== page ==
Homeowners: Looking to sell up? Here's what it'll cost you

From setting the right price to navigating legal requirements, there are many factors to consider when selling a property so, what exactly is involved and how much does it cost?

Following the Spring Budget last week the prospect of selling your home, or your second home, may seem a little more appealing than it did before.

Preparing your home for sale

Before listing your home on the market, it's good to ensure that it is in the best possible condition.

This is the best time to appoint a building surveyor. They will be able to carry out an inspection on your behalf and indicate which areas need improving, how to improve them, and where you can increase the value of your property.

From minor repairs to decluttering, their report will help you make those all-important changes to the property in order to make it more attractive to potential buyers.

While the cost of these preparations can vary depending on the condition of the home, UK homeowners typically spend anywhere from £500 to £5,000 on pre-sale renovations and improvements.

Key considerations

We’ve compiled a checklist to give you an idea of the sort of services that may be involved when selling your property:

  1. Estate agent fees
  2. Mortgage costs
  3. Costs of buying and selling
  4. Taxes
  5. Final bills
  6. Energy Performance Certificate (EPC)
  7. Incentives for buyers
  8. Conveyancing fees
  9. Cleaning costs
  10. Removal costs

Whilst these costs are to be expected, the exact cost of selling your home will entirely depend on your property type, condition, and individual circumstances.

All properties are sold at different prices which can also vary depending on your location. The good news is sellers have a lot less to pay for than buyers.

Estate agent fees

Many homeowners choose to work with estate agents to sell their properties. Estate agent fees are typically calculated as a percentage of the final sale price of your home and can vary between 1-3%.

For example, if you sell your home for £250,000 – you could pay up to £7,500 on estate agent fees.

You can always contact a building surveyor to ensure your property is correctly valued, so you don’t get any less than what it’s worth.

Mortgage charges for selling a home

If you’re selling and buying at the same time, your mortgage will be really important here. Keep on top of your finances by considering these two potential costs: Mortgage Exit fee and Early Repayment charges.

Again, exact prices may vary but on average a Mortgage Exit fee could cost you around £350 and Early Repayment charges can vary anywhere between 1-5% of the loan.

It’s good to note that these fees may not apply to all lenders, but it’s best to be aware of any potential charges when selling your home.

Conveyancing and legal costs

Conveyancing is the legal process of transferring ownership of a property from seller to buyer.

Conveyancing fees can vary depending on the complexity of the transaction and the solicitor or conveyancer you choose to work with.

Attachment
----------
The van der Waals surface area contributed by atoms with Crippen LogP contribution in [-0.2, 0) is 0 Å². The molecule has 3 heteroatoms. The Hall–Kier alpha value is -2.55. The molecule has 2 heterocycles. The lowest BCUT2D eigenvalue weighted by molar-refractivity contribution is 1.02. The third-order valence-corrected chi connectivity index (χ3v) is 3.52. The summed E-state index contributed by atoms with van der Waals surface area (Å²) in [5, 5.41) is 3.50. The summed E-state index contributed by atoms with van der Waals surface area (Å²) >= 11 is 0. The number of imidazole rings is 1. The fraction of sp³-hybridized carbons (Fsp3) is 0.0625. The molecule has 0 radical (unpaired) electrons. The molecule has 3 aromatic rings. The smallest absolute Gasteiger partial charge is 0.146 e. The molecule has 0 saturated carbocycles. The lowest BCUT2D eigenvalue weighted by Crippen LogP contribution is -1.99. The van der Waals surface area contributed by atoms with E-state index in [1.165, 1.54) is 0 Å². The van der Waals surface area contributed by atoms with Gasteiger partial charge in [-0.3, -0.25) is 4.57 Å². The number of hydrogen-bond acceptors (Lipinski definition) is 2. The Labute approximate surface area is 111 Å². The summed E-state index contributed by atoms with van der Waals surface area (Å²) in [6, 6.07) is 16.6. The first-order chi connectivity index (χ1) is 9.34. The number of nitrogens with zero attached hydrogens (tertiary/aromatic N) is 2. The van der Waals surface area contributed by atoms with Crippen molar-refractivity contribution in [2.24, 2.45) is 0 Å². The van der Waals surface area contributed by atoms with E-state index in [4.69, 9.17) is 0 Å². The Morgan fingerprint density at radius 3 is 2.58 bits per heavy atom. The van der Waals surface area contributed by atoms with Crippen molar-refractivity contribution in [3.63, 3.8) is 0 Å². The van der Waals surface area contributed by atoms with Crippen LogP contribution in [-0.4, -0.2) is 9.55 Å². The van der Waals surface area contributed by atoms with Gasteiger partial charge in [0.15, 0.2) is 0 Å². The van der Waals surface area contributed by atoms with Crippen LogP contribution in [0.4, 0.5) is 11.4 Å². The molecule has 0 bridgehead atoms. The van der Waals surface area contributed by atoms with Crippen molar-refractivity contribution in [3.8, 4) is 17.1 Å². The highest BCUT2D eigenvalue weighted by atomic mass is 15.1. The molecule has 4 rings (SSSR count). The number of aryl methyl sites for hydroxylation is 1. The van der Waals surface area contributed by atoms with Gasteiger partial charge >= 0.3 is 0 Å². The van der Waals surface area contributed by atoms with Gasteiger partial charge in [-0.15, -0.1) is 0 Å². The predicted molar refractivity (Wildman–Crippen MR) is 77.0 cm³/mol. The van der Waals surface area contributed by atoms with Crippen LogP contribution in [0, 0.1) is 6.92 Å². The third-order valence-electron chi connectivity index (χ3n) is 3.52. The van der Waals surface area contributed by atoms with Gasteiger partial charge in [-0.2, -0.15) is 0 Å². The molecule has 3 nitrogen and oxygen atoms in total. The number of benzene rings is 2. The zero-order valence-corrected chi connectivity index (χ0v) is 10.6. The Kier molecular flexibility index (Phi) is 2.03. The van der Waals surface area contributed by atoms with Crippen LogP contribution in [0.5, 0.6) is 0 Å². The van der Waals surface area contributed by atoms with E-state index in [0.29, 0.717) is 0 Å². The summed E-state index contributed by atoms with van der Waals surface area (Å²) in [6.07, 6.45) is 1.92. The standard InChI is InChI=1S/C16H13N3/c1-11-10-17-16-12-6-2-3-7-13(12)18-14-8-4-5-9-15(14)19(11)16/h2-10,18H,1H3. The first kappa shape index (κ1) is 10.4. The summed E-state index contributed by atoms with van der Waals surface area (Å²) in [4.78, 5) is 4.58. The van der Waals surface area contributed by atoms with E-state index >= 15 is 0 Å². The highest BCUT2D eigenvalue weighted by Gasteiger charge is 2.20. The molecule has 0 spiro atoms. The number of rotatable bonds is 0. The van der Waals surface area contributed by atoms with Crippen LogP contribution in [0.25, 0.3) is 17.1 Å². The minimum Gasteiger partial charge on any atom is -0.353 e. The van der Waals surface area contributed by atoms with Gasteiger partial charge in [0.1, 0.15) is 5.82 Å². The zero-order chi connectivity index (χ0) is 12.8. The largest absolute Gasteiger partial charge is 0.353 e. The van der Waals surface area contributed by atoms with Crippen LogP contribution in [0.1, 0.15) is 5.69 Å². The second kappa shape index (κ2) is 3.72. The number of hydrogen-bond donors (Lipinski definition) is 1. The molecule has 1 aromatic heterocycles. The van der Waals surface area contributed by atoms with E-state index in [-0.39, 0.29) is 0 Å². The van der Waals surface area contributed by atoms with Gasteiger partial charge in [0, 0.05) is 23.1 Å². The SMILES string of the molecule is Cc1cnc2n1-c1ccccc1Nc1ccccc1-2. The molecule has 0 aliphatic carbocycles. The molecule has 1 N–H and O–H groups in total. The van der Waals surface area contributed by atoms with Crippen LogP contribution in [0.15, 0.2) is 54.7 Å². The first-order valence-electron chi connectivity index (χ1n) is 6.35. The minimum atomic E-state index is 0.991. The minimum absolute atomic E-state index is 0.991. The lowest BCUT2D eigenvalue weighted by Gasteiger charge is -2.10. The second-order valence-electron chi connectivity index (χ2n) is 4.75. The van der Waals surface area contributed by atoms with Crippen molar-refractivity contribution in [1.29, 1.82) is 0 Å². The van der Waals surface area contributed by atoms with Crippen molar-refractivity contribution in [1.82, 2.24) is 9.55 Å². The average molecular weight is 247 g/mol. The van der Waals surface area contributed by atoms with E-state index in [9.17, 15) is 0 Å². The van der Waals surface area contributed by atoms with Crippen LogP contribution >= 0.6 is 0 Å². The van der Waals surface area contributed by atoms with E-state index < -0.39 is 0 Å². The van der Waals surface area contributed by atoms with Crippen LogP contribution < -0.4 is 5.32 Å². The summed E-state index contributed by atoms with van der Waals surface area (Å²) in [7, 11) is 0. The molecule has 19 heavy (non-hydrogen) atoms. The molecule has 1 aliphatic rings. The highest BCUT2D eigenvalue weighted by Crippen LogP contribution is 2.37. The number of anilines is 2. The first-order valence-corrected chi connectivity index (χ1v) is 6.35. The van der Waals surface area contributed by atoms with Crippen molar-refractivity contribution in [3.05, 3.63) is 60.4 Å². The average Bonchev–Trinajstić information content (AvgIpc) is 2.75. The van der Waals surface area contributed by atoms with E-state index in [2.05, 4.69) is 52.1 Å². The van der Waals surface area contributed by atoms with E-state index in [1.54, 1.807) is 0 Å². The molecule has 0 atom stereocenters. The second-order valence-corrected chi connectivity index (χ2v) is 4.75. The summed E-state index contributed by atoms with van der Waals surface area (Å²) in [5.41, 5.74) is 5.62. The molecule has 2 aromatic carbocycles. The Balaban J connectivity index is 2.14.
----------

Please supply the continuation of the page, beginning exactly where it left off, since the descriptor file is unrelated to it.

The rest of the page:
On average, homeowners in the UK can expect to pay between £500 to £1,500 in conveyancing fees.

Energy Performance Certificate (EPC)

An Energy Performance Certificate (EPC) assesses your property's energy efficiency, assigning it a rating from A to G.

It's a legal requirement to have one and must be submitted before the property can be listed for sale. A building surveyor can help you with this.

Typically, the higher the EPC rating - the more attractive your property becomes, especially in a more environmentally conscious marketplace.

However, quality comes at a cost. Expect to pay around £150 (though prices can vary) but keep in mind that these certificates remain valid for 10 years.

Should your property receive a low EPC score, buyers may leverage this to negotiate a lower asking price. Ask a building surveyor what changes they would recommend to bring your EPC rating up (you'd be surprised how little it takes!).

Capital Gains Tax (CGT)

Capital Gains Tax may be applicable if you sell a property that is not your primary residence or if the property has increased in value since you purchased it.

The amount of CGT owed will depend on various factors, including the profit made on the sale and any applicable reliefs or exemptions.

Solicitor costs

Appointing a licensed conveyancer or solicitor is an essential step when selling your home. Again, charges will vary. You may be looking between £500 - £1500.

You may find that some solicitors fees will want a percentage of the final sale price of your house, whilst others may have flat rates. So, it’s best to find the option to suit your specific financial situation.

Removal costs

Once the sale has been agreed, you'll need to arrange for the removal of your belongings to your new home.

The cost of removal services can vary depending on the distance of the move and the amount of furniture and belongings being transported. On average, you can expect to pay between £300 to £1,500 for removal costs.

Who are we?

Sillence Hurn’s Chartered Building Surveyors are RICS qualified with extensive experience of building surveying across London and the South of England.

From advice around feasibility, cost planning, undertaking the work in the current market, specifying works, overseeing and managing the implementation of changes, our chartered building surveyors will be able to identify any upgrades and advise you on the best measures going forward.

Read more about our solutions here:

Technical due diligence
Project management
Dilapidations consulting
Cost management
Monitoring Surveying
Party Wall
Contract Administration
Planned Preventative Maintenance 

Email us at enquiries@sillencehurn.co.uk or call our Southampton team on 02380 014786 / London at 020 3143 2128

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